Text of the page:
More than one-third of critical infrastructure organisations admitted they hadn’t carried out basic checks recommended by the government
More than one-third of critical infrastructure organisations have admitted to skipping basic IT security precautions, according to findings by Corero Network Security.
The firm found 39 percent of the organisations who responded to its freedom of information (FOI) requests said they hadn’t completed the ’10 Steps to Cyber Security’ programme issued by the UK government.
Critical infrastructure threat
Amongst the NHS trusts who responded the figure was higher, at 42 percent.
The findings indicate many of the organisations designated as critical national infrastructure could be open to fines of up to £17 million or 4 percent of their global turnover under recent government proposals to implement the EU’s Network and Information Systems (NIS) directive from May of next year.
Corero sent requests in March of this year to 338 organisations including fire and rescue services, police forces, ambulance trusts, NHS trusts, energy suppliers and transport organisations. It received 163 responses, with 63 saying they hadn’t completed the recommended programme.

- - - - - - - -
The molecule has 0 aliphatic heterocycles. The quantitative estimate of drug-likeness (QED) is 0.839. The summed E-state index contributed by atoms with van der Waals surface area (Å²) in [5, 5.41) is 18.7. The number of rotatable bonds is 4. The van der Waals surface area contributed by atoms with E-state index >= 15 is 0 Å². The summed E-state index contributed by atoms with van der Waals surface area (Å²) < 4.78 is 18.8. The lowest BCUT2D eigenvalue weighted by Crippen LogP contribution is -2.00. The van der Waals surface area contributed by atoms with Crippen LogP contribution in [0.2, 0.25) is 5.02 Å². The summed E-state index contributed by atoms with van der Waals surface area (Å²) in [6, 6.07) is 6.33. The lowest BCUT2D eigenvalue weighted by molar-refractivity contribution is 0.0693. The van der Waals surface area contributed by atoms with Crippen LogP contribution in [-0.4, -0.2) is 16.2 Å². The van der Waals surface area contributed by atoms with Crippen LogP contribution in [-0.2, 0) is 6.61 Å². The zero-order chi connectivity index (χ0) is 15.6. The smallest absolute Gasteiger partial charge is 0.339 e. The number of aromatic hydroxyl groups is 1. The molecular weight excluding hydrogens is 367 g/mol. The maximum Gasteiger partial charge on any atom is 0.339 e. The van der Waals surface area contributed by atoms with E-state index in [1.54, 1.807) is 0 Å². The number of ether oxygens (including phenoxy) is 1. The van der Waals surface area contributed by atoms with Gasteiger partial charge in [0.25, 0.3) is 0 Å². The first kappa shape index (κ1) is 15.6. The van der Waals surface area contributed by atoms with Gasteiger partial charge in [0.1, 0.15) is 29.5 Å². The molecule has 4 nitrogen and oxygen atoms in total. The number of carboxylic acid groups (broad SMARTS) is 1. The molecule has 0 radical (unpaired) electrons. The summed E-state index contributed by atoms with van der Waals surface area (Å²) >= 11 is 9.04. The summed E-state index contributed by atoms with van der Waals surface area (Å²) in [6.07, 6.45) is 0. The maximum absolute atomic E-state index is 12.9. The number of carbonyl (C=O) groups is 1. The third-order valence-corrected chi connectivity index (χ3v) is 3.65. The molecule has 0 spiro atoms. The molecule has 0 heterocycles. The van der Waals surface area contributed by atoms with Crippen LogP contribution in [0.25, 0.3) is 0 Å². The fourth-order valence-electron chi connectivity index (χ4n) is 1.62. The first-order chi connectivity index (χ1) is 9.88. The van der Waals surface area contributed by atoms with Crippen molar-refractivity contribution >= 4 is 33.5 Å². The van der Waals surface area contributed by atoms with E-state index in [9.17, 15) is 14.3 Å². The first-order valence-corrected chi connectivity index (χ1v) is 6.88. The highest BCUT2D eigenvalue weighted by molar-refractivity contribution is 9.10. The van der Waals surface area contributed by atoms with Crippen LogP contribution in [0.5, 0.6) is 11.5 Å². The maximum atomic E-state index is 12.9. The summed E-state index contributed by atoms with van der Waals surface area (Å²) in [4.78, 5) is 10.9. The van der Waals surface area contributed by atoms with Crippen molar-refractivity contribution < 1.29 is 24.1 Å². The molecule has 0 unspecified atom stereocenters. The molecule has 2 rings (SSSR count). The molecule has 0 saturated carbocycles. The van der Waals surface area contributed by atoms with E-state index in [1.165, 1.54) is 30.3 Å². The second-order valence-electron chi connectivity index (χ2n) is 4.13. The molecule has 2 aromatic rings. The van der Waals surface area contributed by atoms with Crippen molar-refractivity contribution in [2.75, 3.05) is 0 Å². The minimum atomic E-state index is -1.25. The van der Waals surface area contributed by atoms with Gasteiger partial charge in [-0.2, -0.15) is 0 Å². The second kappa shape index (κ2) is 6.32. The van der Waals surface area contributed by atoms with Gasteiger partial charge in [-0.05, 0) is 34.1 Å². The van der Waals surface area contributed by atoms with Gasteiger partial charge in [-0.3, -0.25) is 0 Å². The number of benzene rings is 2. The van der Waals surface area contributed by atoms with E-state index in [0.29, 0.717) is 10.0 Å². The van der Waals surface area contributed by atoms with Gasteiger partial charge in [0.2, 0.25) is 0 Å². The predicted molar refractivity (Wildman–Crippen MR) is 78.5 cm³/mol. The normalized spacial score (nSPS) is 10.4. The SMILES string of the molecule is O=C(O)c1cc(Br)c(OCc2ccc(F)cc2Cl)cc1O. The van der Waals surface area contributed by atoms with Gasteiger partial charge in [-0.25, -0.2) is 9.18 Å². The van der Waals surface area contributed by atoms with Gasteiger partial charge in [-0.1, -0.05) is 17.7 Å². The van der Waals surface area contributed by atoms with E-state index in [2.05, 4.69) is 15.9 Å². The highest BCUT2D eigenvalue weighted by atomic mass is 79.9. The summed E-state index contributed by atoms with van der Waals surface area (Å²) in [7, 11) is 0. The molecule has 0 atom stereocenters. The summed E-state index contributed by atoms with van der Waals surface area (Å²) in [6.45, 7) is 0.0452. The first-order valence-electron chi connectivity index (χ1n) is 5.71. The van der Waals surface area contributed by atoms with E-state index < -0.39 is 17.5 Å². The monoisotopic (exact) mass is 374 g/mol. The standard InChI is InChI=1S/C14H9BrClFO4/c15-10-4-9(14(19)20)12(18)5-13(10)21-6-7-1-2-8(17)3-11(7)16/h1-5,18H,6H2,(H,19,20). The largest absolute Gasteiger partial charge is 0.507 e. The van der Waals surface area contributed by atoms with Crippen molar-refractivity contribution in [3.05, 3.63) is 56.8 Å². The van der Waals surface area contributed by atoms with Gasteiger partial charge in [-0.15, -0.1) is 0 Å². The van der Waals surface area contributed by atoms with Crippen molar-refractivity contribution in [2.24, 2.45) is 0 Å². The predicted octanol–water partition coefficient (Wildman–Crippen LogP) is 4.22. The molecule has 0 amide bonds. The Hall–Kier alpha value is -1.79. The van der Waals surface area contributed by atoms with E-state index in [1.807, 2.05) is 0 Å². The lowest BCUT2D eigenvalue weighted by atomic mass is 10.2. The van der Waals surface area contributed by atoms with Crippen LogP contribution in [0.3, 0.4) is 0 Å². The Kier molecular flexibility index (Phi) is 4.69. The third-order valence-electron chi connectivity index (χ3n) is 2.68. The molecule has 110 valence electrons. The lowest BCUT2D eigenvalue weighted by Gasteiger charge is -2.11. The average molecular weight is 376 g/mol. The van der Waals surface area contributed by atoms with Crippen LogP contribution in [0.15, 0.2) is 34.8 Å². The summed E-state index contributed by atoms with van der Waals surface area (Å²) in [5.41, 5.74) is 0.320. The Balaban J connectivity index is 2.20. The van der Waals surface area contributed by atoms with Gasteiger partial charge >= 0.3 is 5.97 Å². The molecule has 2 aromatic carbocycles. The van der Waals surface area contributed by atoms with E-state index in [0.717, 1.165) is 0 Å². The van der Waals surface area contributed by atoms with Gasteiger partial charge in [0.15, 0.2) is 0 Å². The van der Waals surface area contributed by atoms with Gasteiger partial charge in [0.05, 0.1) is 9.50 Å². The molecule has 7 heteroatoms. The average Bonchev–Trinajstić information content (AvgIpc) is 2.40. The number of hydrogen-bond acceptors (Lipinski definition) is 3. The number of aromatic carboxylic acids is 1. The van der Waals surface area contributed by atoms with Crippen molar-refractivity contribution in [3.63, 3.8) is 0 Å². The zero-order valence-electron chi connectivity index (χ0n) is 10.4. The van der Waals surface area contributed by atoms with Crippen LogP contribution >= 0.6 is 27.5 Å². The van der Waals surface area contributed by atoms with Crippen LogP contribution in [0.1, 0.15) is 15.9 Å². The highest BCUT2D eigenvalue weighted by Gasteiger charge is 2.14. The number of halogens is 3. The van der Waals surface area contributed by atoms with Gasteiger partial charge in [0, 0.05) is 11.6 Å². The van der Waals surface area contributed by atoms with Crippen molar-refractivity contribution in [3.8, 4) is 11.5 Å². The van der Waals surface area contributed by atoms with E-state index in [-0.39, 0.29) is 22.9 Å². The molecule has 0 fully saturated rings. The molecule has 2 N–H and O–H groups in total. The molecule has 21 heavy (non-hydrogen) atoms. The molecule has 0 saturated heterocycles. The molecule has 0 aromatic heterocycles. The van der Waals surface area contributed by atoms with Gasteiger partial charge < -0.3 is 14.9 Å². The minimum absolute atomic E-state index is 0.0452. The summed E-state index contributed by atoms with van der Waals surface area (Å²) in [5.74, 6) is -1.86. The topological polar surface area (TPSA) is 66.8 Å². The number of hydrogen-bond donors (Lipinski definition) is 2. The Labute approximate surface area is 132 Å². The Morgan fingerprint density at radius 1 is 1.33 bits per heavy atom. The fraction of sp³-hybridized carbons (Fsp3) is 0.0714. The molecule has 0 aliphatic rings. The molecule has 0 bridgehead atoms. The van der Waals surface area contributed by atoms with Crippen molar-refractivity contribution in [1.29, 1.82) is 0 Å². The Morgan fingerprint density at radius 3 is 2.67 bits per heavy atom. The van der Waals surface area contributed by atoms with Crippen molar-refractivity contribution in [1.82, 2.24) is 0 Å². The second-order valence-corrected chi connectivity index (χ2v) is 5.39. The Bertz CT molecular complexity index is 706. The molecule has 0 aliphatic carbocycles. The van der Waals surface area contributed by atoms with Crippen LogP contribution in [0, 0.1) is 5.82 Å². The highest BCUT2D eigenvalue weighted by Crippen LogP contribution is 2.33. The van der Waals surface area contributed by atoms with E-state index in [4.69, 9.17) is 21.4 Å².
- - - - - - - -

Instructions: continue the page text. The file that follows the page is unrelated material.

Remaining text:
The firm said the responses suggest critical infrastructure organisations could be doing more to protect themselves.
“These findings suggest that many such organisations are not as cyber resilient as they should be, in the face of growing and sophisticated cyber threats,” stated Corero director of product management Sean Newman.
The government launched a consultation on the NIS directive earlier this month, saying the measure is aimed at dealing with an increasingly hostile online environment.
“The NIS directive will help make sure UK operators in electricity, transport, water, energy, transport, health, and digital infrastructure are prepared to deal with the increasing numbers of cyber threats,” the government stated at the time. “It will also cover other threats affecting IT – such as power failures, hardware failures, and environmental hazards.”
Corero said its findings also indicate most critical infrastructure organisations (51 percent of respondents) aren’t monitoring low-level distributed denial-of-service (DDoS) attacks, those that are short in duration. That suggests they could be vulnerable to the malware infection attempts that often accompany such attacks, Corero said.
Analytics firm Neustar found that 42 percent of European organisations polled in May said DDoS attacks were accompanied by malware infections, up 10 percent from the previous year.
Industry observers have noted that awareness of the NIS directive is signficantly lower than that of the General Data Protection Regulation (GDPR), also set to take effect in the UK in May 2018.
James Castro-Edwards, partner and head of data protection law at Wedlake Bell, said in a recent research note that compliance with the NIS directive was “more challenging since the final details have not been specified yet”.
While the GDPR applies broadly to organisations that handle personal data, the NIS directive only targets ‘operators of essential services’ in the energy, transport, banking, financial market infrastructures, health sector, water and digital infrastructure sectors.
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